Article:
We wash ashore from our mothers wearing nothing but a few hairs. Our first cry is a poem that contains everything.

Strictly speaking, peanuts are not nuts. It was a wet night, so you rowed home. I suppose you could claim we have learned to walk without legs. That would be the short answer. Never mention the moon in a poem, that’s what I always say.

Cantilevers can cross a chasm from cliff to cliff. The converse is also correct. The Beowulf poet was onto something. Figs and apricots, set in the sun, could be said to be soaking in sunlight. Given that, then, the thought becomes a thong.

On bad days we are little more than road kill.

You were riding shotgun on your motor home when the thunder rolled. Coconut cream pie is just about the best thing going. If I had my way, giraffes would have shorter necks and longer legs, errant snakes would be hanged by the neck, Dewey Decimal would organize our highways once and for all.

You knelt too close to the fire. You might be a ruse, a reconnoitering. Icarus in a car, disguise the limits, pain.

Capitalists and other high rollers wear expensive shoes. Certainties are short-lived, and fallacies are, by and large, true, or somewhat true, or briefly true, or not untrue, with exceptions as noted. Poets might not have wings, but they have toenails. Your poems are catapults. Please unfasten your seat belts now.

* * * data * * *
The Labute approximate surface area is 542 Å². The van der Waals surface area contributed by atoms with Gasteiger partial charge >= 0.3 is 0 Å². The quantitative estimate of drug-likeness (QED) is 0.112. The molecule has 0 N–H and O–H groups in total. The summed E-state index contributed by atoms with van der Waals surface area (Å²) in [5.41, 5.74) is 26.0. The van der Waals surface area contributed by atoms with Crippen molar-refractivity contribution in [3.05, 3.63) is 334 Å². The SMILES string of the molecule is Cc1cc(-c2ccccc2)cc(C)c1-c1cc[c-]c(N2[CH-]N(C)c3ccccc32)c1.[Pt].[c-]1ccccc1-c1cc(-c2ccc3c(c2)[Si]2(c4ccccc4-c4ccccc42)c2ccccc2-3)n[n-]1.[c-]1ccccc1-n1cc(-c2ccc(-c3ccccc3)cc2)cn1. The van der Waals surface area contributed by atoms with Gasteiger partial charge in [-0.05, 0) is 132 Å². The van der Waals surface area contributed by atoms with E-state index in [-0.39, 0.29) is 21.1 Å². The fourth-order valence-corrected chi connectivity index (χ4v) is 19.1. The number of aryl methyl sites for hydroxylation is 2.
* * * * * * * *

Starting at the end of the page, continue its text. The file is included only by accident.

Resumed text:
A license plate has an odd destiny. It is not allowed to make words out of the ABCs.

During my Edmonton year, rereading a number of his books, including Alberta (1968), including A Likely Story: The Writing Life (1995), including The Crow Journals (1980). I reread The Studhorse Man (1967) and looked over that bridge, the High Level Bridge. During my Edmonton year, told by Cathie Crooks and Jeff Carpenter of the University of Alberta Press that I'd become “friend of the press,” meaning any books they'd published I could purchase at author discounts. I immediately picked up a few extras of The Completed Field Notes (2000), to hand out to others. Another copy, to keep my other copies from wearing down, completely. Repeated sessions of weeks, even months, I would carry around, dipping in.